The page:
20 May 2008

"I didn't think she'd be a Royal!"

So, the Duchess of York's visit to Hull to help a typical struggling family improve their health and diet was finally broadcast. The residents of this fine city of mine have been biting the cushions for months waiting for this.

And although I've heard contrary views from people I know round here, and I'm also in no doubt that the family she assisted will be a) pilloried to buggery; and b) summarised as typical of the whole city by the wider media from today onwards, I think, well, it was okay actually.

The family were rough people, but didn't seem to be bad people. They were working class and poor in the way so many people reading this are never likely to be - convenience food, cigarettes, mum struggling to keep everyone happy, dad unable (not unwilling, but unable) to work. and kids testing their nerve.

I found it amazing that the mother, who was in her 40s, didn't recognise Sarah when she first knocked on the door. "Do you know who Prince Andrew is? I was married to him!", she was obliged to say. I didn't know the family were in the dark as to the identity of their visitor (I missed the very beginning) and only when the teenage lad later said "I didn't think she'd be a Royal" the penny dropped with me. For all that, the mum surely must have watched the wedding back in the 80s? Or seen the papers? Spitting Image? C'mon... I know Fergie's been out of the public eye for quite a while now - not least because she remains isolated from her former in-laws - but she hasn't changed that much...

Anyway, once introductions were complete, the Duchess got to work, watching the family's eating habits, questioning them about exercise, finding out more about them one to one. I loved the image of them taking her shopping to the local Netto and debating the issue of spuds, beans and pears - there was hope after all for these kids, as they liked fruit but mum simply couldn't afford to keep filling the bowl at the rate they emptied it.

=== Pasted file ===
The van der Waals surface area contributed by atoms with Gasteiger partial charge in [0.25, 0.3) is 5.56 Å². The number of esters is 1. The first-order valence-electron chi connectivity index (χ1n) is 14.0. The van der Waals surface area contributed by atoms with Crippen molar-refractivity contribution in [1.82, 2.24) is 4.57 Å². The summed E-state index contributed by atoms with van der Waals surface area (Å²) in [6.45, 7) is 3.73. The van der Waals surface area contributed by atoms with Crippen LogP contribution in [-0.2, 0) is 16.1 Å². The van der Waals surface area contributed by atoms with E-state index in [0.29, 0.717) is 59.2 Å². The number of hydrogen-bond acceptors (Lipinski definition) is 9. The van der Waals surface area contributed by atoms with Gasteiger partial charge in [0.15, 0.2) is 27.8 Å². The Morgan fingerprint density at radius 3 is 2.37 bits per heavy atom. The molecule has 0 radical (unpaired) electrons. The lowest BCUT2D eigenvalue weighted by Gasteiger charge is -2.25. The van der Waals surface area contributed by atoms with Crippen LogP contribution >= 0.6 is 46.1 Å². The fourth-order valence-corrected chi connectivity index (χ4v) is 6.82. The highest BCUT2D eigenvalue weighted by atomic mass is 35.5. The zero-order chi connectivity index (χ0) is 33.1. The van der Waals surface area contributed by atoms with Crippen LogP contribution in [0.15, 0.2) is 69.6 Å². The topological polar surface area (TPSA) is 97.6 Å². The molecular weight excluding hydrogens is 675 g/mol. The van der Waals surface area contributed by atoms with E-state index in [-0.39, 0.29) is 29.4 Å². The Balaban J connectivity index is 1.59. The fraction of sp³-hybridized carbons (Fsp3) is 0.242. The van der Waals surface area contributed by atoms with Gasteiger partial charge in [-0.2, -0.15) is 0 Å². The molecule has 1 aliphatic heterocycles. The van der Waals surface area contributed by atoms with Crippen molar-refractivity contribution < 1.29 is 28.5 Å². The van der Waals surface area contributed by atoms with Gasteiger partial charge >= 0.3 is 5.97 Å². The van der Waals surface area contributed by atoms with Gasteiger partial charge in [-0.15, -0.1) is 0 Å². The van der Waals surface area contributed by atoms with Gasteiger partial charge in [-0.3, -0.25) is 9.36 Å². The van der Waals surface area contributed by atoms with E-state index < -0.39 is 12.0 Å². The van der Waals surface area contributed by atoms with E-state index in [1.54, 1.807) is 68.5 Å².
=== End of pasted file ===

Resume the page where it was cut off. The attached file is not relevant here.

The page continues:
Later, she chatted to the dad's dad (in a BP Saltend jacket - I used to wear one of those...) at his allotment, and his brilliant lack of airs-and-graces ("they get to 18 and do what they bloody like!") in front of his well-heeled interviewer, and his obvious frustration that he had good, fresh and free vegetables available to them and they wouldn't take them off him - not because they didn't want his help, but because they reckoned they wouldn't like his stuff.

Fergie chucked together a coleslaw at the Holderness Road guest house she was staying at, using a cabbage from the allotment, then stuck in some asparagus tips and ferried it round to the house. They loved it. So, Grandad's cabbage was no longer an issue. Progress.

I was most moved by the dad, who'd been a proud forces man until an accident damaged six vertebrae and his coccyx and, under mild questioning from Fergie, his front disintegrated and he sobbed about feeling useless and unfit.

So, the mum had been taught that her father-in-law's veg was okay to eat, the dad had opened up about why he was letting himself decline, and the kids were - actually, we didn't learn as much about the kids, apart from the 13 year old's smoking habit, condoned by his parents and outraging Fergie (and me). The teenage girl - who had a full-time job, which is unlike many post-school adolescents on that estate - claimed she had no time for exercise due to work and her domestic duties at night, but Fergie brushed those off as an excuse. That seemed to be their main problem - excuses.

Ultimately, it boiled down to money. And improving the diet of the country, something governments claim to be a priority, is not going to happen until the healthy stuff becomes more affordable to our poorest people. This was the mum's main issue and she's right - fresh stuff is fine, but it has to be able to last and it has to be affordable. And the Duchess agreed with her. It's no good preaching about "five a day" if the produce is beyond the budget of the family.

And yes, they could give up smoking, but to tell them to stop for financial reasons and not health reasons (you wouldn't tell a millionaire smoker to stop for financial reasons) is missing the point entirely.

I think Fergie did well. And although Hull will take its usual kicking (have any of these people ever been?) after this latest bit of lowest denominator telly, I don't think the city I love came out of it too shabbily at all. The scheduling was unfortunate, given that the activities of our football team have lately provided us with lots of positive press, but ultimately those of us here know the truth.

No comments: